Ban Nazis, then broaden the definition of Nazi, and…
I have no idea if that’s in the minds of the organisers of Substackers Against Nazis (I hope not), but I can clearly see what that might be a worry to some people on the platform. After all, we’ve seen this play out before, most notably on pre-Musk Twitter. And it’s not challenging to find people starting to think about what other kinds of content should be moderated.
Which brings us to the…
The free speech question
Does anybody else roll their eyes when people start talking about free speech?
The difficulty is that pretty much nobody is a free speech absolutist, whatever they might claim. I might describe myself as tending towards a free speech maximalist position, but I believe in libel and slander laws. And I won’t publish bigoted comments on my blog. Most people have their limits on free speech, including me. And most people also understand the difference between your rights to speech without consequence vary in different environments.
(Yes, I know the argument about free speech being about protections from governments, not individuals or companies. But let’s be honest: some people are capable of wielding enough power and influence on social media that they can have a disproportionate impact on other people’s lives, just as governments can do. It may be “consequence culture”, but it is entirely possible to have “disproportionate consequences”, too. And that’s a genuine free speech concern.)
So, most of us have a line we wouldn’t want to see crossed. And as publishers and businesses, we get to choose where to set that line. Substack’s problem is that they’ve decided to set that line in an unwise place.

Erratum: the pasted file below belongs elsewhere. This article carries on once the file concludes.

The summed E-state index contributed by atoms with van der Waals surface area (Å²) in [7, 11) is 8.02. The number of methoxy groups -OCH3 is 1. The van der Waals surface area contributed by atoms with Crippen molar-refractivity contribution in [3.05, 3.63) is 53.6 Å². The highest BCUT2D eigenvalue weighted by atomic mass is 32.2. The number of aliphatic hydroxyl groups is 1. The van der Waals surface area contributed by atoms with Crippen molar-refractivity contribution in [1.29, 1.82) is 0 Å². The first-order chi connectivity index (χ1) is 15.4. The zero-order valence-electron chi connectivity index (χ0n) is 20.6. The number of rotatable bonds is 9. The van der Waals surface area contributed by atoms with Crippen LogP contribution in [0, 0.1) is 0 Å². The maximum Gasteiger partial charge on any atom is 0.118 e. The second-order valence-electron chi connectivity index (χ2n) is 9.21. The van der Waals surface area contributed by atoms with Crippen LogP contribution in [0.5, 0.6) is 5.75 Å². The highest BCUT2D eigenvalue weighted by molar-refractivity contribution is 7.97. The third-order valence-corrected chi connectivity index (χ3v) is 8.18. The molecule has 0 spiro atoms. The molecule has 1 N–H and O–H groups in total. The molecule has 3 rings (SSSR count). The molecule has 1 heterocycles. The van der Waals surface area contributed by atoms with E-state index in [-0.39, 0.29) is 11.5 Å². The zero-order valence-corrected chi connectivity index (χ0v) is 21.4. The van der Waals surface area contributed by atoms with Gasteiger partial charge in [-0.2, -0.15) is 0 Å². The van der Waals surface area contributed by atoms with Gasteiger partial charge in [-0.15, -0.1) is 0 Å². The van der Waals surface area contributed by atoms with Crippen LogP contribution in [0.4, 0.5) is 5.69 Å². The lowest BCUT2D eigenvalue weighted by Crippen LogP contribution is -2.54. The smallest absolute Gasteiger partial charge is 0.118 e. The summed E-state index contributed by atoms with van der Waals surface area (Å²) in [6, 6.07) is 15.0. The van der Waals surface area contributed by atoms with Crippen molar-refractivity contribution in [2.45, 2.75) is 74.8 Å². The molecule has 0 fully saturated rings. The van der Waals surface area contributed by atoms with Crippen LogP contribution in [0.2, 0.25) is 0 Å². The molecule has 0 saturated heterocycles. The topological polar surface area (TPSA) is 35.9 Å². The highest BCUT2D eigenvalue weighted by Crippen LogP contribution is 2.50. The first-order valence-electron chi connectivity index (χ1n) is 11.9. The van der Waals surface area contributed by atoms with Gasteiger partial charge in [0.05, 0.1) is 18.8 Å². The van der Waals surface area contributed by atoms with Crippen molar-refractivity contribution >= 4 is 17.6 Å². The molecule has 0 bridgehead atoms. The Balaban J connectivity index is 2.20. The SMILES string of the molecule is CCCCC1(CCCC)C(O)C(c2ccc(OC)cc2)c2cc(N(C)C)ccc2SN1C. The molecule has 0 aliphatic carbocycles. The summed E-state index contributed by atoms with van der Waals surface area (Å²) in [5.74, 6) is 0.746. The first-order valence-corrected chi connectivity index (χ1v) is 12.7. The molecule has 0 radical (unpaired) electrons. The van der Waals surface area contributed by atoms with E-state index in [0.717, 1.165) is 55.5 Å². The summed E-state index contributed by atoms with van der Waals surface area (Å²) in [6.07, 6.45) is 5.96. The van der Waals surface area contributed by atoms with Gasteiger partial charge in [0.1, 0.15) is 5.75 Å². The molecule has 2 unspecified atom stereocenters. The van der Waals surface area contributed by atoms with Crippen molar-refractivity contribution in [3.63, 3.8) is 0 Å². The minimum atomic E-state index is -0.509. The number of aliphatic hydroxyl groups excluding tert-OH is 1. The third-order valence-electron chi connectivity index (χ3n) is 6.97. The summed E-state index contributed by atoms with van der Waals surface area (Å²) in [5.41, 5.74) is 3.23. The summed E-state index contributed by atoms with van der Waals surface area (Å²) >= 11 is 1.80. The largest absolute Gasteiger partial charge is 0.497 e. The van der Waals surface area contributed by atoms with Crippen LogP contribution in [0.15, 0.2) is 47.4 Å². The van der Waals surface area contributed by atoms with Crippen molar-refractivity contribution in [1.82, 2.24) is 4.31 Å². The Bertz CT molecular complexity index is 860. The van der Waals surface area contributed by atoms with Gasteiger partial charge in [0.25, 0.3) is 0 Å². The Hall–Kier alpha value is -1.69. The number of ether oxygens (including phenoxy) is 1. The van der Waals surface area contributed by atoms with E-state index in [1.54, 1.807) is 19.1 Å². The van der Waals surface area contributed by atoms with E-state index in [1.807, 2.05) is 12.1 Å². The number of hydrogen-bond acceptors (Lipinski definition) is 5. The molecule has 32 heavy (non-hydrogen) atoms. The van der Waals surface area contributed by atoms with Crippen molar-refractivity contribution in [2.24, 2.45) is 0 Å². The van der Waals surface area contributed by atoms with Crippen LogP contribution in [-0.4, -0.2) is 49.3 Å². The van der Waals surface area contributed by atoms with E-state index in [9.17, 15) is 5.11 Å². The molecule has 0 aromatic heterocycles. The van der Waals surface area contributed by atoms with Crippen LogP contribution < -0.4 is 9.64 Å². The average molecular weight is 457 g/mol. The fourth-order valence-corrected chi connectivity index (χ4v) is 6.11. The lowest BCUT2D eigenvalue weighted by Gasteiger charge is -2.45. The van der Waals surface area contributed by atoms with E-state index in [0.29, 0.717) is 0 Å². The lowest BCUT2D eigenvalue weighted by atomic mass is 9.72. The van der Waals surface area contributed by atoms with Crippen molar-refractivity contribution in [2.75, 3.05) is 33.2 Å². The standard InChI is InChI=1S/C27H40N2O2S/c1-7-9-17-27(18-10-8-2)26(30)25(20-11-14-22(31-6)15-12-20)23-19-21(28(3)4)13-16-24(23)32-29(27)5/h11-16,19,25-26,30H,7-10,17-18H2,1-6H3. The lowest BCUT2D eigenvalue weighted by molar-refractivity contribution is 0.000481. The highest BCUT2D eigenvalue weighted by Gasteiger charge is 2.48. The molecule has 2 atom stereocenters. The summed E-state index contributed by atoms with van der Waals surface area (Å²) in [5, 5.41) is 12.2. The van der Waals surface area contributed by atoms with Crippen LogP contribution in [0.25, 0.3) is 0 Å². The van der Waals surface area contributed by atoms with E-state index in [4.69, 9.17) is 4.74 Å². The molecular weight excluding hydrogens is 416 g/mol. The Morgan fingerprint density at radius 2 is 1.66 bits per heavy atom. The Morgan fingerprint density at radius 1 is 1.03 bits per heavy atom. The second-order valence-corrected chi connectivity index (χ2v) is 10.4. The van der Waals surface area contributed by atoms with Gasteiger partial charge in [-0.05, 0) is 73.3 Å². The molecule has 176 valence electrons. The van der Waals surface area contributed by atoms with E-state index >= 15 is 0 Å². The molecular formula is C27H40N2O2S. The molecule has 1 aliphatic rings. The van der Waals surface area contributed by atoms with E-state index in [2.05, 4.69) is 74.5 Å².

I have some sympathy for the slippery slope argument. I think it’s inevitable that, now that Substack has capitulated slightly on the Nazi issue, people will try again on the gender critical issue. Why “again”? Well, this was an issue a couple of years ago when trans writers Jude Doyle and Grace Lavery left the platform, unwilling to share space we people they saw as transphobic.
But a slippery slope argument is rarely a good argument for doing nothing. And I really do think that Substack could have made this whole issue go away last November by saying “thanks very much for drawing this to our attention, please let us know where the publications advocating violence or genocide are, and we’ll pull them down”. Or even “our trust and safety team are looking into this, and we’ll remove publications that violate our rules”.
But they didn’t. And they didn’t when the open letter started spreading. And they only acted when one of the bigger publishers came to them with specific examples. That creates the view that, actually, they’d be happier leaving the Nazis alone. And that’s how you get a Nazi bar.
The platform question
The other big problem here is that Substack is trying to have its cake and eat it. A lot of its defence is built on the legacy idea of it being a neutral publishing platform, which is how it used to define itself in its earlier days. But it stopped being that when it started making itself into a social network. With Notes, its Twitter clone, and Chats, essential groups for newsletter subscribers, it’s taken on social network functionality, with the aim of both helping newsletter authors find bigger audiences and making Substack into a destination. It’s a VC-backed company, and it needs a moat. The social element is that moat.
Once upon a time, we used to ask whether Medium was a platform or a publisher, and ended up coining the word “platisher” because it combined both. Substack is no longer in the business of being a publisher, having backed away from its advance scheme, but is almost certainly best described as a “platwork” — a combination between a platform and a network.
And it’s that element that undermines its defence. As Casey Newton on Platfomer put it: